IM capability is downstream: it allows leaders to leverage the relevant information residing in their systems. IM capability is based on a secure data platform and processes that allow for everything from the creation and storage of information right through to its distribution.

“You need to leverage all you can from an information perspective, to be able to make sense of it very quickly,” says Levallet. “You need to know that on the spot so you can act. Otherwise you’re really acting on guts, and that’s not what effective improvisation is about.”

“People will say, Shouldn’t you just plan better so you don’t have more surprises? Well, that’s in the old world. . . You can’t plan to prevent having no surprises”

For strategic improvisation, IT is essential but not sufficient. Improvisation also requires an experimental culture and a loose organizational structure. In an experimental culture, managers are allowed to deviate from the plan and rewarded for going out on a limb in the interest of finding better alternatives. In an organization with tight controls and many levels of approval, response time slows considerably. It’s hard to improvise when a window of opportunity closes while a manager waits for permission to act.

“I studied an organization that I thought would be good at improvising and that ended up not being the case,” says Levallet. “I think the main factor was their lack of willingness to experiment. You need to be able to be willing to take risks and fail.”

The researchers advise leaders to take a stepped approach to building strategic improvisation capability.

First, take stock of the organization’s competitive environment. As Levallet and Chan point out, strategic improvisation is most useful in dynamic environments where the rate of change is high. “If a company is in this situation, then its top management team may benefit greatly from strategic improvisation,” says Levallet, “especially if the company strategy tends to seek to influence the environment rather than simply react to it.”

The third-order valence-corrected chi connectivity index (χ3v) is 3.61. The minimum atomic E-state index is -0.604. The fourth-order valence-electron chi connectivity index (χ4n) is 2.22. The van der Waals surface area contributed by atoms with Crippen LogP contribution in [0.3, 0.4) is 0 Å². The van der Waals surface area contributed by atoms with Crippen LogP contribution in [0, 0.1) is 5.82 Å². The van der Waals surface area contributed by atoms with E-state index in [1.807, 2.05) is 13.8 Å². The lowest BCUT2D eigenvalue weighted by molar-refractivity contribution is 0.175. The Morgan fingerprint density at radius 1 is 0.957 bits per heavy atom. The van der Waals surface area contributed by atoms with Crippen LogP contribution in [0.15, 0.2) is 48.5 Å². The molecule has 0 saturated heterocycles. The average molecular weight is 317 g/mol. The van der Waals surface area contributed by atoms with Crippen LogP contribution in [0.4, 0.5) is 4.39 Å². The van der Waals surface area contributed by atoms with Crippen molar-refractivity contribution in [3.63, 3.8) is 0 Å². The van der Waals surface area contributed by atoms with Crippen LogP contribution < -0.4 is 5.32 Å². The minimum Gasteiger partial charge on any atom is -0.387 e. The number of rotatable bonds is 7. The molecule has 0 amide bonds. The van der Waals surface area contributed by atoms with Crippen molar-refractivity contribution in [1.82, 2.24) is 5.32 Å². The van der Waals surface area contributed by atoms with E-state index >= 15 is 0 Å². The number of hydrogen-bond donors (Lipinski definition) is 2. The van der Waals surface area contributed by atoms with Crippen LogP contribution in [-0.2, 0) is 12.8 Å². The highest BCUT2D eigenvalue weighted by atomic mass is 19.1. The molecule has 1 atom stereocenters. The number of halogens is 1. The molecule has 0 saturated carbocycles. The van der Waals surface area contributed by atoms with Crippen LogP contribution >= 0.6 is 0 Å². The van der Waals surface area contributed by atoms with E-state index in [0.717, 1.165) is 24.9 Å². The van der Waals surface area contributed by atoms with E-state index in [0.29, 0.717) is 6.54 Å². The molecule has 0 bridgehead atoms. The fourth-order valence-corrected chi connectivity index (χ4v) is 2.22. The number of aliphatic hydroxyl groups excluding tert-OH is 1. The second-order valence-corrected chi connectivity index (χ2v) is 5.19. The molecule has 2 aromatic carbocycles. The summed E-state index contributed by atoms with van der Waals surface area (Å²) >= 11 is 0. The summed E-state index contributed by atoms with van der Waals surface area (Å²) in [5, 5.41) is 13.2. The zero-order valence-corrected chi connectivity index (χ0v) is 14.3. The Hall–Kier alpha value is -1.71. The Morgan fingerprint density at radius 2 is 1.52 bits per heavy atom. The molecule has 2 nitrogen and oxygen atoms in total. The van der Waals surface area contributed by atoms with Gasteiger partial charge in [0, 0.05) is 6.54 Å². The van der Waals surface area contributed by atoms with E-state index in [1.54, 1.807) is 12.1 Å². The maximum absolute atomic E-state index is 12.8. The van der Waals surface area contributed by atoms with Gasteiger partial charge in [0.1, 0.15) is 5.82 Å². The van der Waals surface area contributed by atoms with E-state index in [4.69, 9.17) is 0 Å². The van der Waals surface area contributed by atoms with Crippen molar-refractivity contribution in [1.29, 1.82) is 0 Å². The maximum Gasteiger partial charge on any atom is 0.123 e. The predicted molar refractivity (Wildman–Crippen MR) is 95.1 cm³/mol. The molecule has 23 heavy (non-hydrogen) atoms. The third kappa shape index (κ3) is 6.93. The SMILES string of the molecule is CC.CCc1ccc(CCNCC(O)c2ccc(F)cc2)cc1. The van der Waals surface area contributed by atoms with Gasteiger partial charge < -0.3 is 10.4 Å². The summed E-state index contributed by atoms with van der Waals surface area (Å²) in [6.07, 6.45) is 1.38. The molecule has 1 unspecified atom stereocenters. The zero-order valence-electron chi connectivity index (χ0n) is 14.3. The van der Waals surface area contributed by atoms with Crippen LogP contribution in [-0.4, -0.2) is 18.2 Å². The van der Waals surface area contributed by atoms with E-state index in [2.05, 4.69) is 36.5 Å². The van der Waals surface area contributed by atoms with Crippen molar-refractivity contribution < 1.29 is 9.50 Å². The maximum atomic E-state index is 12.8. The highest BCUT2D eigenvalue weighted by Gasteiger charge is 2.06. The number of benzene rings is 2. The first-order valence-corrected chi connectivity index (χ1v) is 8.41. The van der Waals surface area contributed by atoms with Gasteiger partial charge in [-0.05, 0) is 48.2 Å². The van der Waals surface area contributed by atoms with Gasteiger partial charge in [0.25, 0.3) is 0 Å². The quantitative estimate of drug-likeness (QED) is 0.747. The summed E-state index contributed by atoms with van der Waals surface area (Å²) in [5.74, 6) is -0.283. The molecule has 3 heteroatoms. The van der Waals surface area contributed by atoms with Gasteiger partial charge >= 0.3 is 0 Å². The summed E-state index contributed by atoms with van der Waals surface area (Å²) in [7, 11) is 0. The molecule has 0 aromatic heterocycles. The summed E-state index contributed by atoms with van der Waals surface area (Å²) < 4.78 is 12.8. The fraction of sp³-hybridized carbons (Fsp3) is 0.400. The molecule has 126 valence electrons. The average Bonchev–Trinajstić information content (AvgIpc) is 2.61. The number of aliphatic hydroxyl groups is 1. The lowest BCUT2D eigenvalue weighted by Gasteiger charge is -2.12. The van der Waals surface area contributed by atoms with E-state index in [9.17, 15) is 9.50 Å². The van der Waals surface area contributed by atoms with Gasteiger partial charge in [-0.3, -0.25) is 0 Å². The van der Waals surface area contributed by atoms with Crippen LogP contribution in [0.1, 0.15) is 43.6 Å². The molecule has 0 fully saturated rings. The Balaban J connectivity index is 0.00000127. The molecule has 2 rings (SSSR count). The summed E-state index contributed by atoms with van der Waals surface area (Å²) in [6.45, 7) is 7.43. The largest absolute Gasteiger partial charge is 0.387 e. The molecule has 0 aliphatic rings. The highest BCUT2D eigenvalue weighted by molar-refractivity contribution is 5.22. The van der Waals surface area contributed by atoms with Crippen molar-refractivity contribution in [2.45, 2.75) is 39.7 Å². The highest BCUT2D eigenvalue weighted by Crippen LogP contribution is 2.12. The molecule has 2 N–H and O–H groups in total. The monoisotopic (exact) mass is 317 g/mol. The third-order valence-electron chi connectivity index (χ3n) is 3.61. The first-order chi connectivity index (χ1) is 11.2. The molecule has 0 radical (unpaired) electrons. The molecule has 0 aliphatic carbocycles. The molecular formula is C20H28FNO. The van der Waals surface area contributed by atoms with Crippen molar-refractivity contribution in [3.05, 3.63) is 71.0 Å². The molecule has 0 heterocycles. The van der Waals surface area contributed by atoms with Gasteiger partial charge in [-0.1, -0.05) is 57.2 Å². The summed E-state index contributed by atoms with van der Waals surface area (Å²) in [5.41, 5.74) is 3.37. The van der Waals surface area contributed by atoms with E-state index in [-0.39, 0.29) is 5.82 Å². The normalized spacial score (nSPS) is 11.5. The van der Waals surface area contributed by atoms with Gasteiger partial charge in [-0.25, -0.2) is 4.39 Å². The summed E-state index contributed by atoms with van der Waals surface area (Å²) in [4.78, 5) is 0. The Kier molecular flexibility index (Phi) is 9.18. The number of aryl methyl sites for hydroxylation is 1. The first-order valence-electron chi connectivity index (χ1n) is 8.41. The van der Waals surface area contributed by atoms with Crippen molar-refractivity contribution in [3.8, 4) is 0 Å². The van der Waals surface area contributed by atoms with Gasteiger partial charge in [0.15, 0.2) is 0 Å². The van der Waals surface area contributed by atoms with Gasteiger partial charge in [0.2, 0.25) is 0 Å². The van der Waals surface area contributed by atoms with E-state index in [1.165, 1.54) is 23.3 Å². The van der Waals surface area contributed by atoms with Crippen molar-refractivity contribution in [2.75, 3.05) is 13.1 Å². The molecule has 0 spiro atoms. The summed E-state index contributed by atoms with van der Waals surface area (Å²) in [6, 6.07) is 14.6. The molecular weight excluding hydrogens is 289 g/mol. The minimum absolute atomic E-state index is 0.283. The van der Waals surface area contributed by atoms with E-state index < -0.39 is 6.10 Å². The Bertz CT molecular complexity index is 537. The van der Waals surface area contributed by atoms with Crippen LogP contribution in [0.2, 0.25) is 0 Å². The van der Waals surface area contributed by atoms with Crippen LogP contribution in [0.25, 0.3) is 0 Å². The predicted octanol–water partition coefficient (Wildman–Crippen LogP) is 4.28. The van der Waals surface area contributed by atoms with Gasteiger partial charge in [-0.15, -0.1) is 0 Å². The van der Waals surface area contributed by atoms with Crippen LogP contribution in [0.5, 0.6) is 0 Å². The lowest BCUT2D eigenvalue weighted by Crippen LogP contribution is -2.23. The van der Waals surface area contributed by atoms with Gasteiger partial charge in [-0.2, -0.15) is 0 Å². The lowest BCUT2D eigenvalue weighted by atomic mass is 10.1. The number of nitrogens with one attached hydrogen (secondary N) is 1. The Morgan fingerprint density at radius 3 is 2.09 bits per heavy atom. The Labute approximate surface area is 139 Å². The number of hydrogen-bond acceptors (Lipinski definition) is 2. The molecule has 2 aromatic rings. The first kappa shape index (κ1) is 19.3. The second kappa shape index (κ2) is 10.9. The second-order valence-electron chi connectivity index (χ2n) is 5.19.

Second, assess the IT systems and IM capabilities to identify lagging areas. Organizational decision makers must have confidence that any deficiencies in IT infrastructure will be identified and addressed by specialists. Without that confidence, they’ll be reluctant to take chances.

For effective IM capability, the goal is a data platform that allows leaders to derive insights from the information and to make decisions based on those insights. The assessment should ensure that all data critical to managerial decision making have been identified, the researchers say. “We know from past research that, too often, organizations focus on the fastest and most direct ways to monetize data using customer data without considering internal needs and ways that data can be used to improve organizational processes,” says Levallet. “Process efficiency gains from analytics can also bring real value to organizations.”

Third, gain a better understanding of the organization’s culture and the link between organizational structure and outcomes. Experimental cultures and loose structures allow for improvisation to flourish. More formalized structures restrict the decisions that leaders and managers can readily make. In what ways, if any, is the organization willing to adapt to become more improvisational?

Fourth, take a long-term perspective on strategic improvisation. That means continually improving IT infrastructure and identifying new ways to combine IT and business processes to help leaders respond rapidly to events. The researchers suggest creating what past research has called a “two-speed infrastructure” based on time pressures: IT infrastructure that supports customer-facing activities, for example, would be designed for rapid response while other IT systems need not be designed to support immediate action. 

The point of all this effort is to be able to be continually ready for disruptions by responding with strategic improvisation.

“People will say, Shouldn’t you just plan better so you don’t have more surprises?” says Chan. “Well, that’s in the old world, not twenty-first century, high-tech, environmentally dynamic living. You can’t plan to prevent having no surprises. What this research is about is knowing that you can land on your feet time and again, to consistently win when faced with these surprises.”

Alan Morantz

Bundled

Is a firm’s strategic direction defined merely by its core competency or something deeper?
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Smith School of Business